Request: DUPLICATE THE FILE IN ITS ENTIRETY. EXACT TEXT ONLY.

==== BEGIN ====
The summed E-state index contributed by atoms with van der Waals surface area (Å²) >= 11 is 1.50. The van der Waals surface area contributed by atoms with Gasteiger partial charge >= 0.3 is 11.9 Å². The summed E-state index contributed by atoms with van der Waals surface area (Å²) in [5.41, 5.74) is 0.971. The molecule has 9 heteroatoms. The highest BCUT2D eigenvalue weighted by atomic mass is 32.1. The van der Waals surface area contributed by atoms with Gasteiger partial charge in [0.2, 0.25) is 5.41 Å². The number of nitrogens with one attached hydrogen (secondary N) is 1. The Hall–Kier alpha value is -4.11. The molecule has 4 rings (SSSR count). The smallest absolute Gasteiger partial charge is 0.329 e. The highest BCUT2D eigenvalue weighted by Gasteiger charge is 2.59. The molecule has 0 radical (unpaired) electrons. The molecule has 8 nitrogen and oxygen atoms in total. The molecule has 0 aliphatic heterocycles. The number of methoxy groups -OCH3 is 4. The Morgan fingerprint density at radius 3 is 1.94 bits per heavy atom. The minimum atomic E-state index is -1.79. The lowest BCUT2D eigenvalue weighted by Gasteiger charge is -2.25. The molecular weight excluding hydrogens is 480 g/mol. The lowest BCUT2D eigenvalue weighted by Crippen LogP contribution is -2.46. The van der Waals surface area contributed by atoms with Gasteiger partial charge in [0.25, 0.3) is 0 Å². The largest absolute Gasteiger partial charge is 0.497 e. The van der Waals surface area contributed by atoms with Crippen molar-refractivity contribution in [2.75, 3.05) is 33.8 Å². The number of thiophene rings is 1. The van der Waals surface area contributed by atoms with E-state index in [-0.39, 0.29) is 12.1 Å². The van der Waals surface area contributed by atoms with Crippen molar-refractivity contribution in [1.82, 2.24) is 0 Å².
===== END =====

The summed E-state index contributed by atoms with van der Waals surface area (Å²) >= 11 is 1.50. The van der Waals surface area contributed by atoms with Gasteiger partial charge >= 0.3 is 11.9 Å². The summed E-state index contributed by atoms with van der Waals surface area (Å²) in [5.41, 5.74) is 0.971. The molecule has 9 heteroatoms. The highest BCUT2D eigenvalue weighted by atomic mass is 32.1. The van der Waals surface area contributed by atoms with Gasteiger partial charge in [0.2, 0.25) is 5.41 Å². The number of nitrogens with one attached hydrogen (secondary N) is 1. The Hall–Kier alpha value is -4.11. The molecule has 4 rings (SSSR count). The smallest absolute Gasteiger partial charge is 0.329 e. The highest BCUT2D eigenvalue weighted by Gasteiger charge is 2.59. The molecule has 0 radical (unpaired) electrons. The molecule has 8 nitrogen and oxygen atoms in total. The molecule has 0 aliphatic heterocycles. The number of methoxy groups -OCH3 is 4. The Morgan fingerprint density at radius 3 is 1.94 bits per heavy atom. The minimum atomic E-state index is -1.79. The lowest BCUT2D eigenvalue weighted by Gasteiger charge is -2.25. The molecular weight excluding hydrogens is 480 g/mol. The lowest BCUT2D eigenvalue weighted by Crippen LogP contribution is -2.46. The van der Waals surface area contributed by atoms with Gasteiger partial charge in [0.25, 0.3) is 0 Å². The largest absolute Gasteiger partial charge is 0.497 e. The van der Waals surface area contributed by atoms with Crippen molar-refractivity contribution in [2.75, 3.05) is 33.8 Å². The number of thiophene rings is 1. The van der Waals surface area contributed by atoms with E-state index in [-0.39, 0.29) is 12.1 Å². The van der Waals surface area contributed by atoms with Crippen molar-refractivity contribution in [1.82, 2.24) is 0 Å².